Steve Bruce will remain in charge of Newcastle and reach 1,000 games in management in Sunday’s clash with Tottenham.
Speculation had surrounded Bruce’s future since – and even before – the club’s Saudi-backed takeover but director Amanda Staveley confirmed ahead of Friday’s pre-match press conference that he “will take the team on Sunday”.
Here the PA news agency takes a look at Bruce’s career record, as the landmark game looms, and his spell at St James’ Park.
Bruce’s career shows an almost equal win-loss record, with 373 wins and 364 defeats in his 999 games – 37.3 and 36.4 per cent respectively – with 262 draws (26.2 per cent).
His 29.2 per cent win rate with the Magpies is the lowest of his career, marginally worse than the 29.6 per cent in an eerily similar spell with North East rivals Sunderland exactly a decade previously.
His best ratio came in a very short spell with Crystal Palace, where he won 11 of 18 games or 61.1 per cent, while he won 46 of 102 games with then-Championship side Aston Villa – 45.1 per cent, his highest ratio when spending at least a season with a club.
His longest and arguably most successful spells came with Birmingham and Hull, with 260 games in charge of Blues from 2001 to 2007 including 97 wins (37.3 per cent). He led the club to promotion and established them as a mid-table Premier League side, before bouncing back from an eventual relegation to return to the top flight.
He also took Hull back to the Premier League and then, for the only time in the club’s history, to an FA Cup final and a brief flirtation with European football. In 201 games from 2012 to 2016, his Tigers enjoyed a 40.8 per cent win rate.
Trouble on Tyneside
Bruce has been in charge of his boyhood club for 96 games so far since his appointment in 2019, with wins in short supply as his hold on the job continues to appear tenuous – Staveley’s statement added: “If we make any changes going forward, Steve will be the first to know”.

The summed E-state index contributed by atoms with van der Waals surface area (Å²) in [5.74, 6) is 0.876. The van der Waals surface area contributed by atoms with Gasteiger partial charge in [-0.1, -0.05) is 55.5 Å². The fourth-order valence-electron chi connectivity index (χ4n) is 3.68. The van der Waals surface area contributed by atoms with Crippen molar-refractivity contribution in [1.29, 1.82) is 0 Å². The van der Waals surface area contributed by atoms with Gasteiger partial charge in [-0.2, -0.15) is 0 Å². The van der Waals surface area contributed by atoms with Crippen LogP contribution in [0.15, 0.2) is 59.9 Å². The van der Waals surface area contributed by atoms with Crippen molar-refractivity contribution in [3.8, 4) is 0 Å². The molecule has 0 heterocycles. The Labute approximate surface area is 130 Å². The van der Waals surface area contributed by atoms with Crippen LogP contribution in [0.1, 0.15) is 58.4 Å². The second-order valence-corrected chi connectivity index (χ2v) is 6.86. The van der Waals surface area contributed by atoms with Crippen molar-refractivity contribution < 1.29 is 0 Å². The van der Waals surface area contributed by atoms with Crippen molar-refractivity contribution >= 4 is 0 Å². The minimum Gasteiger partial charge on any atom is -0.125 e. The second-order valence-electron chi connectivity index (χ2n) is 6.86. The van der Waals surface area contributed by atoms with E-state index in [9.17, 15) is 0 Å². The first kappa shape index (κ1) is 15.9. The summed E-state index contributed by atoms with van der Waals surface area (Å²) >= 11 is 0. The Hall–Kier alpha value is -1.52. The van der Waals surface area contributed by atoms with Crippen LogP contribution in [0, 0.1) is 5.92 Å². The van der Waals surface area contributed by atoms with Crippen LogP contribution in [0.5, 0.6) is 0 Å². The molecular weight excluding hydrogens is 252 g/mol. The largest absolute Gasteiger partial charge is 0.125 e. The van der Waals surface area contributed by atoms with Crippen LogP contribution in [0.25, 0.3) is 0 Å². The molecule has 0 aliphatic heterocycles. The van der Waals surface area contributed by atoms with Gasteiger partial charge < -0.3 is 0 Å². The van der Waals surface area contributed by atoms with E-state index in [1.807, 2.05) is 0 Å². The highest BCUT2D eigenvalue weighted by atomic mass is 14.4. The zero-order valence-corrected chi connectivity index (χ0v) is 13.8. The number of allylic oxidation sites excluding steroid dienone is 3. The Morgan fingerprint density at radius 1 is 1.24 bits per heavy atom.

The Magpies finished 13th in his first season at the helm and were rarely in danger of relegation, despite taking only two points from their last six games.
They sat 17th last season before winning three of their last four games to climb to 12th, although the abject performances of relegated trio Fulham, West Brom and Sheffield United meant Newcastle’s status again mostly looked secure.
They scored 38 and then 46 goals, barely one per game, with fans’ clamour for attacking football providing a regular and unwanted backdrop. The problems have been at the other end this season, with 16 goals conceded in a winless start stretching to seven games which leaves them above only Norwich in the table.
In total across all competitions, his side have won 28, drawn 28 and lost 40 games, scoring 113 goals and conceding 149.
What they said
“For me it was a certainty that Steve would become a manager. When he was playing for me at Manchester United, I observed that he always had a fantastic ability to communicate and motivate, both with his more experienced team-mates and with the younger players coming through.” – former Manchester United manager Sir Alex Ferguson
“In reaching his 1000th game in management, whilst operating at the highest level of the domestic game, Steve joins a small but illustrious group of his peers, who have out-lasted and out-smarted the challenges they have faced.” – League Managers Association chairman Howard Wilkinson